I was reading this article about Zach Kopplin, who is a one-man wrecking crew against creationism down in Louisiana. Most of us know all the good things that Zach is doing, but this is the part that stood out to me.
“This was a pivotal moment for me,” Kopplin told io9. “I had always been a shy kid and had never spoken out before — I found myself speaking at a meeting of an advisory committee to the State Board of Education and urging them to adopt good science textbooks — and we won.” The LSEA still stood, but at least the science books could stay.
No one was more surprised of his becoming a science advocate than Kopplin himself. In fact, after writing his English paper in 2008 — when he was just 14-years-old — he assumed that someone else would publicly take on the law. But no one did.
“I didn’t expect it to be me,” he said. “By my senior year though, I realized that no one was going to take on the law, so for my high school senior project I decided to get a repeal bill.”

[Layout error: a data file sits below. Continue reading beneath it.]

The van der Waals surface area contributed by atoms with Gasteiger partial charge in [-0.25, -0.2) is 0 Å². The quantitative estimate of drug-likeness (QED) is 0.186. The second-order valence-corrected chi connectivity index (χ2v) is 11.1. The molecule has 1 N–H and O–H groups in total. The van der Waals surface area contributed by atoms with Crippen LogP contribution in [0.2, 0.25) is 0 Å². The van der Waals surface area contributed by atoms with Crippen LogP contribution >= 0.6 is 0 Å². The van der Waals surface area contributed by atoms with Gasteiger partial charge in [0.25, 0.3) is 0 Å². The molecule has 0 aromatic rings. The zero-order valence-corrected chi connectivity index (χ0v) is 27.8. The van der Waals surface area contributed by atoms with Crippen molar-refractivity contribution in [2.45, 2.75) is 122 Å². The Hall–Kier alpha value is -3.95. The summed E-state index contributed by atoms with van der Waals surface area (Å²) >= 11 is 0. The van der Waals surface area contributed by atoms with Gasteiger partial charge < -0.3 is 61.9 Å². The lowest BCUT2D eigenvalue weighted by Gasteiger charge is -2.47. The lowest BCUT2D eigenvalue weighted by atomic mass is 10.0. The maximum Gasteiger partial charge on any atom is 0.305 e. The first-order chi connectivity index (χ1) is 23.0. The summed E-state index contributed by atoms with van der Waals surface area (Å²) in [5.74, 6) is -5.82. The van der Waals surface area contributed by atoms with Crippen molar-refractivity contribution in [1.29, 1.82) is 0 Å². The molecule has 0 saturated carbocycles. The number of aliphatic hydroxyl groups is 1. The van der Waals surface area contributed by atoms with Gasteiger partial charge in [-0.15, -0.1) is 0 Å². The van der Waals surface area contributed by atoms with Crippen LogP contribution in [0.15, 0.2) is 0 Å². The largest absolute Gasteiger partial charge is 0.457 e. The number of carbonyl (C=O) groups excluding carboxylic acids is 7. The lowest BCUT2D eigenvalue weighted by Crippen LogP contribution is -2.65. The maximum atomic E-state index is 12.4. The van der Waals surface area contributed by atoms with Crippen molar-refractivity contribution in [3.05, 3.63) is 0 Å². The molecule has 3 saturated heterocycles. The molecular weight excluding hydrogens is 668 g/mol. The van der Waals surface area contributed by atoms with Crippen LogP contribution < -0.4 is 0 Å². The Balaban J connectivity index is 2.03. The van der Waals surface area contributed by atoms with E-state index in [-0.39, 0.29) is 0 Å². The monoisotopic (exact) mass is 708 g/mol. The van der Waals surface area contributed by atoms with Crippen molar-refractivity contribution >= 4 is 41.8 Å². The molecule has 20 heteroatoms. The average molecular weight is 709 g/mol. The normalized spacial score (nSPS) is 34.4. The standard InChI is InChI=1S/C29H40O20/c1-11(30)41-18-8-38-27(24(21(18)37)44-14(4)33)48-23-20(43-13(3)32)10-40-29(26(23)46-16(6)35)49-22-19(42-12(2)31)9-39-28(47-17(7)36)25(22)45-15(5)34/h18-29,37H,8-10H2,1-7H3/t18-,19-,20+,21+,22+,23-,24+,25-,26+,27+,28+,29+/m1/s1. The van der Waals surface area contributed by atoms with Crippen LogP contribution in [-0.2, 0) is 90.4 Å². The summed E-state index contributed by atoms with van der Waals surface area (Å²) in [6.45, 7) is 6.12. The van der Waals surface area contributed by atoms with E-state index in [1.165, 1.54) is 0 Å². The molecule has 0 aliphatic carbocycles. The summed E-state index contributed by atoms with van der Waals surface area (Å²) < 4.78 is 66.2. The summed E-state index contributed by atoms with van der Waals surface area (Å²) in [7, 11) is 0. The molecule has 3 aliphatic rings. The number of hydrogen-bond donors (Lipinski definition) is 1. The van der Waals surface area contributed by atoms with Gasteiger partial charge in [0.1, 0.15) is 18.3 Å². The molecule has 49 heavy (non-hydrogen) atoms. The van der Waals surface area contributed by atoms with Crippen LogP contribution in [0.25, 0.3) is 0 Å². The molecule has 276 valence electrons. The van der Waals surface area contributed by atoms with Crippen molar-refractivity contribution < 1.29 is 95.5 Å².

Nobody begins as a talented activist. In fact, many only become activists because they feel they must, not because they go looking for a fight. And working for the benefit of the world makes us grow, it changes us. It forces us to go into battle dragging our shyness behind us. Even if we think we could never be as quick on our feet as Matt Dillahunty or as passionate as Zach, like jumping into cold water, we find our comfort only after we’re in.
Big activism almost always begins as small activism, moved by little people prone to all manner of mistakes, who were only ever trying to change the little things. Remember Zach Kopplin (and pretty much every other atheist activist you admire) if you ever find yourself thinking that you can’t make a difference because you’re small or because you’re not perfect.